DTY: The Insurance Guide | Sponsored by Brownyard Group
Don’t lose sight of safety basics


Gamble CuceRight now, employers everywhere are concerned with employee health and wellness. From personal protective equipment (PPE) distribution to temperature checks, preventing COVID-19 and seasonal influenza infections is top-of-mind in every workplace. These preventive measures initially appear to be quite successful: among the pest management firms our company insures, we have seen very few workers' compensation claims related to COVID-19.

Unfortunately, we have still seen claims related to employee accidental injuries. There has been so much emphasis on COVID-19, it is possible that more routine workplace hazards may not be getting the attention they need. In particular, for pest management companies, employers and employees must maintain safe operation of ladders and lifts. Slips and falls from ladders can have tragic consequences, including serious injury and death.

When we talk about ladder and lift safety, there are a few major themes. First, workers must ensure the area around the ladder or lift is secure and safe. Second, the ladder or lift must have a stable foundation. Third, workers must stay secure on the ladder or lift.

Each specific type of equipment has its own guidelines. Here is what you need to know about rung ladders:

  • Ensure the ladder is rated for the weight of the person using it, plus any additional weight (such as equipment) that may be supported by the ladder.
  • Inspect the work area for hazards. If the ladder is set up in a high-traffic area, also set up cones, signs and/or barricades around the base of the ladder.
  • Conduct a pre-inspection, ensuring the ladder has no visible defects, including broken rungs or new paint that may be hiding defects. The rungs and steps should be slip-resistant.
  • Set up the ladder so all footpads are evenly supported and the ladder is level. Ensure it is 10 feet from any power lines.
    • For extension ladders, make sure the ladder extends three feet above the landing area, and that the distance between the bottom of the ladder and the structure it rests against is one-fourth the length of the ladder.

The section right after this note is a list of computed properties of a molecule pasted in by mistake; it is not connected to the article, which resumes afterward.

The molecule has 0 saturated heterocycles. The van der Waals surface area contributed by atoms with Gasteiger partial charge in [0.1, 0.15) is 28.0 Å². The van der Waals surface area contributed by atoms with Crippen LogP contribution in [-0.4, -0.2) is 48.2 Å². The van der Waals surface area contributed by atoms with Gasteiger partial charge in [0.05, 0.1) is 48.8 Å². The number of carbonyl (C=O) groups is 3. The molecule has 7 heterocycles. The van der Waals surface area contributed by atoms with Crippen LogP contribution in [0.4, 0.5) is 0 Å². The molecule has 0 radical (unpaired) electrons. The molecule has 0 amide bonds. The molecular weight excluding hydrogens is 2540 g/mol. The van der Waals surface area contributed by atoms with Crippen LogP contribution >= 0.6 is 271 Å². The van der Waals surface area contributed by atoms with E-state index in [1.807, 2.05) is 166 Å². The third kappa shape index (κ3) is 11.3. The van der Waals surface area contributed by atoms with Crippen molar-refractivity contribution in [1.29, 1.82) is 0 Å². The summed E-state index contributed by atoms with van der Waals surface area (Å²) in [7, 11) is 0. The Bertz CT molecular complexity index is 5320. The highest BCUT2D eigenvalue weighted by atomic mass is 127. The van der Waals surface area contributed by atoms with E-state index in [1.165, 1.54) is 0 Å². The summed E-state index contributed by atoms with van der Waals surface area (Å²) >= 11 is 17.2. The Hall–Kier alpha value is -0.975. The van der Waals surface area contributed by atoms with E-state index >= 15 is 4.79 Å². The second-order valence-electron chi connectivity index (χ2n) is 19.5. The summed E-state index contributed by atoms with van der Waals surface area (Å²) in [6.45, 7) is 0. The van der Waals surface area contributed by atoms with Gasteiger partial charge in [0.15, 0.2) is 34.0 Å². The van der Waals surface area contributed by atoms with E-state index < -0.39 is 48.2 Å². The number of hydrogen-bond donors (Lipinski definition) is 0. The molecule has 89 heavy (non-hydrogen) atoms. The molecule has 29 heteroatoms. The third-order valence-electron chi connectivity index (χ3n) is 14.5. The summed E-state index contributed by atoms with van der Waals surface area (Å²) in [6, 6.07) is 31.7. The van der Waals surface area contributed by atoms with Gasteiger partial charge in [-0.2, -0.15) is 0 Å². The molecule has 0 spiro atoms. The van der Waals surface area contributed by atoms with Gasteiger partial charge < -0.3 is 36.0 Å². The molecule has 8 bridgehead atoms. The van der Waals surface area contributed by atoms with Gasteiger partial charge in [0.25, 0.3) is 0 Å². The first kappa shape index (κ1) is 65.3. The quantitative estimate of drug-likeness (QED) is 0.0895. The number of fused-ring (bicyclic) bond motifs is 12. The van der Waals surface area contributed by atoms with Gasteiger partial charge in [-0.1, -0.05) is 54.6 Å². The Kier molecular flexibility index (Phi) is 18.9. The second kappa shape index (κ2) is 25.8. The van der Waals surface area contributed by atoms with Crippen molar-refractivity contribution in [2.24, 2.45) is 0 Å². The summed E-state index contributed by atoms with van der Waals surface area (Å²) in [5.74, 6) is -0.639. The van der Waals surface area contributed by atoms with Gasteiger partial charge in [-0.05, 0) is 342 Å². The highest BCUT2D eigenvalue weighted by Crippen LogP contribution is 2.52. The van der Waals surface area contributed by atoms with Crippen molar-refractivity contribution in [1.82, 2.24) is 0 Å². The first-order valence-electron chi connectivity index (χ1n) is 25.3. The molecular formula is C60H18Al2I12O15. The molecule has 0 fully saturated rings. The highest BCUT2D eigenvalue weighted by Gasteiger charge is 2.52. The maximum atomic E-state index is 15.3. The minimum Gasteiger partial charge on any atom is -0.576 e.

• If using a mobile platform ladder, lock the wheels before climbing the ladder.
  • Maintain three points of contact on the ladder at all times: two hands and one foot or one hand and two feet.
  • Avoid reaching. To use a ladder safely, the body must stay inside the side rails, evenly distributing the weight. When using a stepladder, do not step on the top step or top cap.

When using aerial lifts or scissor lifts, many of the above tips can be applied. However, this equipment requires extra precautions:
  • Inspect the equipment at the beginning of every shift. Employers can provide employees with a checklist. The lift should not be operated if any component appears unsafe.
  • Inspect the work area and mitigate any potential hazards. Stay a safe distance away from other equipment and vehicles.
  • Communicate with people who will be nearby, and plan with them if the lift must be moved.
  • Do not allow people to walk between the lift and other equipment.
  • Before elevating a lift, ensure guardrails are secured. Workers must keep their feet securely on the platform at all times and avoid leaning or reaching. Ensure fall arrest systems are secured to the platform.
  • Do not exceed the weight limit set by the manufacturer, as this can cause collapse.
  • To avoid tip-over, do not move the equipment while the lift is elevated.
Even if pest management professionals take every safety precaution, there is always a risk for falls when working from heights. Personal fall arrest systems can save lives when used properly. Like the ladder or lift, these systems should be inspected at the beginning of every work session. Defects to look for include tears, fraying, brittleness, rust, pulled stitches and mildew. Before ascending a ladder or lift, employees should ensure they have a proper fit on their personal arrest system harness, with all straps securely tightened. The D-ring or other connector must be secured to the anchorage point.

Training is important for many aspects of pest management work, and this is also true for operating ladders and lifts. The Occupational Safety and Health Administration (OSHA) recommends employers provide education on the nature of fall hazards, how to recognize them, how to minimize hazards and how to use fall protection systems and equipment.

We all must do everything we can to prevent the spread of COVID-19 as the country continues grappling with the pandemic. However, everyday safety precautions are also life-saving, and deserve the attention of pest management employers and employees.

Gamble Cuce is program manager for workers' compensation at the Brownyard Group, which administers the PCOpro® pest control insurance program. Gamble can be reached at GCuce@brownyard.com.

PMP's Direct To You provides pest management professionals with educational refreshers on timely and critical topics essential to operational success. This content is not be used as a substitute for obtaining legal advice from an attorney licensed to practice where you live. Look for the content-rich PMP Direct To You archives at mypmp.net/direct-to-you-archive.

This newsletter was produced by North Coast Media's content marketing staff in collaboration with Brownyard Group.


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